TOTTENVILLE — John Hudson Dilgen was born with a rare disease that causes his skin to blister and shear off, leaving him with wounds on his body equivalent to second- and third-degree burns.
The 10-year-old Staten Island boy is constantly covered in bandages. Sometimes the pain in his feet is so bad he can't even walk to his school at P.S. 1, a block away. Instead, he uses a wheelchair.
“When he's in that kind of pain, then he can't walk. ...He just stays on the first floor [of the school],” said his mom, Faye Dilgen.
“At least he’s getting to school.”
But when John graduates fifth grade in the spring of 2014, he may not be able to do even that.
The middle school he’s zoned for — I.S. 34, which is just across the street from his Tottenville home — does not have wheelchair ramps outside or elevators inside. To find an accessible school, he will need to travel to I.S. 75 in Huguenot, a 20-minute drive away.
“I think it's going to be difficult explaining to these kids what’s going on [with his illness]," said his mom.
"It's going to be hard to start that over again. He’s been with these kids for six years and he wants to stay with them.”
Dilgen and other parents of children with accessibility issues have banded together to start Parents for a Barrier-Free Education in an attempt to get the city to install elevators in I.S. 34.
The Americans with Disabilities Act of 1990, a federal law that prohibits discrimination based on disabilities, does apply to public schools. But it does not require every public school to be wheelchair accessible, according to the Pacer Center, a training and information center for parents of children with disabilities.
As long as a student can go to an accessible public school, it does not have to be the one that child is zoned for.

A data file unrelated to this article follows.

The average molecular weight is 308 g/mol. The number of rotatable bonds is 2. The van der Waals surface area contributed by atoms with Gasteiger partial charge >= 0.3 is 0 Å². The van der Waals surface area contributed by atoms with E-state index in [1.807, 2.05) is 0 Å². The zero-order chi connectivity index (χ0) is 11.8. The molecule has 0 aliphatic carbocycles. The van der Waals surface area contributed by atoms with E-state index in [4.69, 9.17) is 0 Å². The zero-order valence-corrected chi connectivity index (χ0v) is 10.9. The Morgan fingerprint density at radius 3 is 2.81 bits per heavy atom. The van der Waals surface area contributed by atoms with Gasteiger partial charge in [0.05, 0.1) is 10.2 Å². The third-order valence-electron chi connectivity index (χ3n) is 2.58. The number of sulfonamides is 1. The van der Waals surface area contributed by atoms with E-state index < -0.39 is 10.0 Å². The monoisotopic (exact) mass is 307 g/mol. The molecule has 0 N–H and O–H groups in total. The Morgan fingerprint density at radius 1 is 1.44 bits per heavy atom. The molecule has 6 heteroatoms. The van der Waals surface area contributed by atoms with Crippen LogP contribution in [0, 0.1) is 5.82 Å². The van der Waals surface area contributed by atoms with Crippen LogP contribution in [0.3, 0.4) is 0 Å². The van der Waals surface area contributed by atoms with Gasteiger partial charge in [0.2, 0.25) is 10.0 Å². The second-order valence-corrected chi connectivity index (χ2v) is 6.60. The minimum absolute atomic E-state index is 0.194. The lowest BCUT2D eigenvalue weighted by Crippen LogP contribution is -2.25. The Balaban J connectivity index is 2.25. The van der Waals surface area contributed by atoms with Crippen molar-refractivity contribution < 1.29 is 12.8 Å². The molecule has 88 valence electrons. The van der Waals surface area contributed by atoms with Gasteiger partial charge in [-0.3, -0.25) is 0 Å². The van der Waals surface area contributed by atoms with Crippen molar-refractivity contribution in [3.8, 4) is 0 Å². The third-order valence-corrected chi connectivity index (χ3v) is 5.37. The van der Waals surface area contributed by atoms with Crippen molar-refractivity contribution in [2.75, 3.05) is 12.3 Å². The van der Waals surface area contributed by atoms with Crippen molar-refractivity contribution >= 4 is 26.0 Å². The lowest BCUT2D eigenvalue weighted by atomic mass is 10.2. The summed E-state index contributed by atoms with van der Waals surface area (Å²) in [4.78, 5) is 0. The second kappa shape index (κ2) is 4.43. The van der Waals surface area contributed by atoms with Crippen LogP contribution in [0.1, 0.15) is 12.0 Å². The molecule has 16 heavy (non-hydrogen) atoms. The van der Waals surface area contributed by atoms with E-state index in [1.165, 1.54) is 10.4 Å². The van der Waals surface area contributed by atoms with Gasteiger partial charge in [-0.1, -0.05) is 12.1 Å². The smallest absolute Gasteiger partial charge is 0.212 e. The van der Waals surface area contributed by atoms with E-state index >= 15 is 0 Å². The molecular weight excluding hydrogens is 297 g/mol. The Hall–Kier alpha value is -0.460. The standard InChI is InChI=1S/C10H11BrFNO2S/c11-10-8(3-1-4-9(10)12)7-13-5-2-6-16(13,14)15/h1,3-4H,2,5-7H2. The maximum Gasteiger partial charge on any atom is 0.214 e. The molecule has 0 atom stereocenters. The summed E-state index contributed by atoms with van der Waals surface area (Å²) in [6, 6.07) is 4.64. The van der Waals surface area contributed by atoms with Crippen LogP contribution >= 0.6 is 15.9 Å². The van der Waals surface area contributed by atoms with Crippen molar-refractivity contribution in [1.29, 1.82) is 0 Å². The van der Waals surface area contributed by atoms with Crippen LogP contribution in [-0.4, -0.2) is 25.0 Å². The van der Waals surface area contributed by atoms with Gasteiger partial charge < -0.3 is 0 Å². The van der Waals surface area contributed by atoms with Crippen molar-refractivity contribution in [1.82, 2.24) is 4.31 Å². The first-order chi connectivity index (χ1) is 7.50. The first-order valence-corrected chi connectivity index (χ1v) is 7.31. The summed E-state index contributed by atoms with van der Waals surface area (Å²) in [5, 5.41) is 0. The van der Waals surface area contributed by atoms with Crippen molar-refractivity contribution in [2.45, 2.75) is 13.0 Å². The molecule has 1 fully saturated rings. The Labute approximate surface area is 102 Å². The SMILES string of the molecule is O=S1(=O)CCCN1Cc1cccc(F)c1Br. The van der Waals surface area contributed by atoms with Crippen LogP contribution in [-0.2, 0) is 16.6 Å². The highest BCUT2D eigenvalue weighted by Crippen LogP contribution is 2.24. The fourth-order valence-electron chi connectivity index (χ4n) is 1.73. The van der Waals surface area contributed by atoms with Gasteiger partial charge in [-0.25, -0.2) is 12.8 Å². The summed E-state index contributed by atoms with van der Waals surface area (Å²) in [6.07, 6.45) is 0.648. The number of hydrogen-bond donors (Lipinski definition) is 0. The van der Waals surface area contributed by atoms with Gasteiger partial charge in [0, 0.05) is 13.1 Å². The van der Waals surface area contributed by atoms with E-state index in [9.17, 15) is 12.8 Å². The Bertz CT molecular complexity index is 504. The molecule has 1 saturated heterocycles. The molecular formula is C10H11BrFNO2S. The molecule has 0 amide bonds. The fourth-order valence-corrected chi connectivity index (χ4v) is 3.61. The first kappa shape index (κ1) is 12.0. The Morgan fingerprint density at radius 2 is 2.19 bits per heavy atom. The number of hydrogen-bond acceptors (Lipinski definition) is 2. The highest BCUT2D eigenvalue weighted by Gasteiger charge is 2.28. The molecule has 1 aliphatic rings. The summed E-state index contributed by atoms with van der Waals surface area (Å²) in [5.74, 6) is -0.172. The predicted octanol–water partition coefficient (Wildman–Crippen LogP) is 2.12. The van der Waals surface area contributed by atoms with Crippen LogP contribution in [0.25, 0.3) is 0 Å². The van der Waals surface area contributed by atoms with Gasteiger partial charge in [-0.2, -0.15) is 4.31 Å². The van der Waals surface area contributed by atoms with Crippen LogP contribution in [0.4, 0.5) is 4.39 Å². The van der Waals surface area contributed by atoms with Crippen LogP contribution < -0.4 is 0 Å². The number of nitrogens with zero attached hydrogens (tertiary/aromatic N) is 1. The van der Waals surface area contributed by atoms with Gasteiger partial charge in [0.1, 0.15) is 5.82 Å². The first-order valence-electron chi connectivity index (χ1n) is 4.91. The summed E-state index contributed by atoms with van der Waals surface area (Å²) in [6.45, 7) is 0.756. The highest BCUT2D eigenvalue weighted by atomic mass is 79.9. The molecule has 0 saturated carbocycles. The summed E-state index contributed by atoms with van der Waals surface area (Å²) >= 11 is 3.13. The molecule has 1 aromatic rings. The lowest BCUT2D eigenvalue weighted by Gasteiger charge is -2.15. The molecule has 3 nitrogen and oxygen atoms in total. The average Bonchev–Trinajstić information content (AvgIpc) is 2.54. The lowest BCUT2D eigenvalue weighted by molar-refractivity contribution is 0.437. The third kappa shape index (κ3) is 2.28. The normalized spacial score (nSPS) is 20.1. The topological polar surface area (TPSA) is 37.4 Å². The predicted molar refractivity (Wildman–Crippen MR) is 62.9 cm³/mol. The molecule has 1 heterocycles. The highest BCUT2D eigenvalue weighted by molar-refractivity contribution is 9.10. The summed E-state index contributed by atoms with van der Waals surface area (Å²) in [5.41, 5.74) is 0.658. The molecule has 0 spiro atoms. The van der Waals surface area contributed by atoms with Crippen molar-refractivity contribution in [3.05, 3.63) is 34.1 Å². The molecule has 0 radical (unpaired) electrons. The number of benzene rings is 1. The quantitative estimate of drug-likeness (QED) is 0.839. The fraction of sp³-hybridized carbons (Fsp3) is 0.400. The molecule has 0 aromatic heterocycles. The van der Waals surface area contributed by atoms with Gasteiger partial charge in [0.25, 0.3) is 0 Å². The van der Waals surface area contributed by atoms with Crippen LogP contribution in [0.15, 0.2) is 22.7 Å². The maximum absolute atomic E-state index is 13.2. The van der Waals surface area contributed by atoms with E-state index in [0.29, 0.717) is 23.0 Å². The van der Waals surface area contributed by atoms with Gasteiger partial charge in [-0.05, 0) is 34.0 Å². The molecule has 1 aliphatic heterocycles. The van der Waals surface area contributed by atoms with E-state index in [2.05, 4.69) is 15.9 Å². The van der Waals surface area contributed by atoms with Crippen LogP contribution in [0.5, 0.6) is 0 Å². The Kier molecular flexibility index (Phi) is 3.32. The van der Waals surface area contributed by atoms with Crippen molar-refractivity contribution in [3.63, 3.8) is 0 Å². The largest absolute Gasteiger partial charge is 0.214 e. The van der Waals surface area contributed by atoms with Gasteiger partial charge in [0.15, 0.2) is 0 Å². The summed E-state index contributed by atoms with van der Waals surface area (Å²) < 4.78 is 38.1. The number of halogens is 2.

Dilgen said I.S. 34's principal backs her push for elevators, but she said the DOE has been unresponsive to her requests.
A department spokeswoman said they did respond to Dilgen’s request and that there’s no money budgeted for the elevators. A spokeswoman said the DOE will review her suggestions when the next budget is proposed in November.
“Unfortunately, we do not have funding available in the current capital plan to add an elevator at I.S. 34,” spokeswoman Marge Feinberg said.
“However, we will review this request as we plan for the capital plan, which we will propose in November 2013.”
She said there are currently eight middle schools in Staten Island that are partially or fully accessible.
The DOE also provides transportation to children with special needs who attend one of the schools, Feinberg said.
But some parents said they don’t want to have to separate their children from their friends or siblings.
“I don’t want my kids in separate schools,” said Lucy Schwarz, whose twin sons Stephen and Nicholas, 10, currently go to P.S. 6.
Nicholas, who was diagnosed with osteofibrous dysplasia, needs surgery about once a year to remove recurring leg tumors, his mother said.
Because of the lack of elevators in I.S. 34, Nicholas would have to go I.S. 75 during the six to eight weeks he recovers after surgery.
“I don’t want him to feel that he can’t go where everyone else is going because of his condition,” she said.
His mom said he’s already uncomfortable with stares from students at his current school on the days when he arrives in a wheelchair, and worries what will happen when he gets separated from his friends.
“It makes him uncomfortable, and these are the people that he knows,” Schwarz said. “I can’t imagine having to go through a whole other environment like that with a whole new group of people.”
For Dilgen, she fears separating her son from his friends will make his life even harder.
“He's looking forward to getting to I.S. 34,” she said.
“It’s going to be devastating. It’s going to break his heart.”